Adjusted funds from operations (AFFO) is a commercial real estate company’s Funds from operations (FFO) after
capital expenditures. AFFO portrays a better economic reality than FFO because
it includes non-operating expenses. And in practice, dividend distribution by a
REIT is dependent on earnings after the deduction of non-operating expenses.
Alas, AFFO is key to understanding a dividend distribution policy.
National Association of Real Estate Investments
Trusts (NAREIT) calculates AFFO by subtracting from FFO both normalized non-recurring and recurring expenditures that are not capitalized,
but which are necessary to maintain its properties and its revenue. Recurring expenditures are new carpeting,
leasing expenses and tenant improvement allowance
The trouble is that AFFO is often defined
differently. Green Street Advisors, a REIT analysis company, determines
AFFO by deducting from FFO normalized capital expenditure, straight line rent,
gains on land sales, merchant-building gains and gains on debt prepayments.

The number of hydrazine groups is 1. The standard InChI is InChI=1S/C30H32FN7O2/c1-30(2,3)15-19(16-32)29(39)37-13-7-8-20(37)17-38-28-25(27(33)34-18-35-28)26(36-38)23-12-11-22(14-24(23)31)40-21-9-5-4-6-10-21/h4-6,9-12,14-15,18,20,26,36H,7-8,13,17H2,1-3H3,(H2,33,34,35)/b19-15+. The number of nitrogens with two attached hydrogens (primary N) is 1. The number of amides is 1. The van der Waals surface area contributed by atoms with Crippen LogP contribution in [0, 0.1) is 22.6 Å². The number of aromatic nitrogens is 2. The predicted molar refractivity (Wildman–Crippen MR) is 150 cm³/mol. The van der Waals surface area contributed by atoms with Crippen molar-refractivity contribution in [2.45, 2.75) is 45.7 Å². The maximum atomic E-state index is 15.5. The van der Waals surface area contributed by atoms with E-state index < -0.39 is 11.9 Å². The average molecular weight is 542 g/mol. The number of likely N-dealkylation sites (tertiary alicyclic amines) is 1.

Other firms adjust FFO by items such as acquisition expenses, equity based
compensation and costs that are unrelated to the operating performance of
the real estate.
It is a murky situation because reported AFFO
differs from one REIT to the other. As a result, AFFO is often incomparable across real estate companies, notes Ramin Kamfar, boss of Bluerock
Residential Growth. Also, within the REIT itself, AFFO may fluctuate widely from one year
to next. And because the year-over-year variance is substantial, it is often
futile to compare AFFO over time. To project AFFO is even a tougher challenge.
AFFO multiple may underestimate a REIT’s market
capitalization. For example, AFFO will not capture value from land or
development projects, non-income producing assets. Also, the annual provisions
required to maintain a property are difficult to predict, so AFFO often
includes assumptions that can only be described as art rather than science.
Yet with all its drawbacks, AFFO provides benefits. First, it is widely used. Analysts at financial institutions often
comment on AFFO trends. Second, by adding interest expense and other items to
AFFO, it can be compared to EBITDA, a performance metric used by companies that
operate outside of real estate. Third, a ratio such as AFFO to debt service
allows rating agencies and credit analysts to estimate the expected solvency of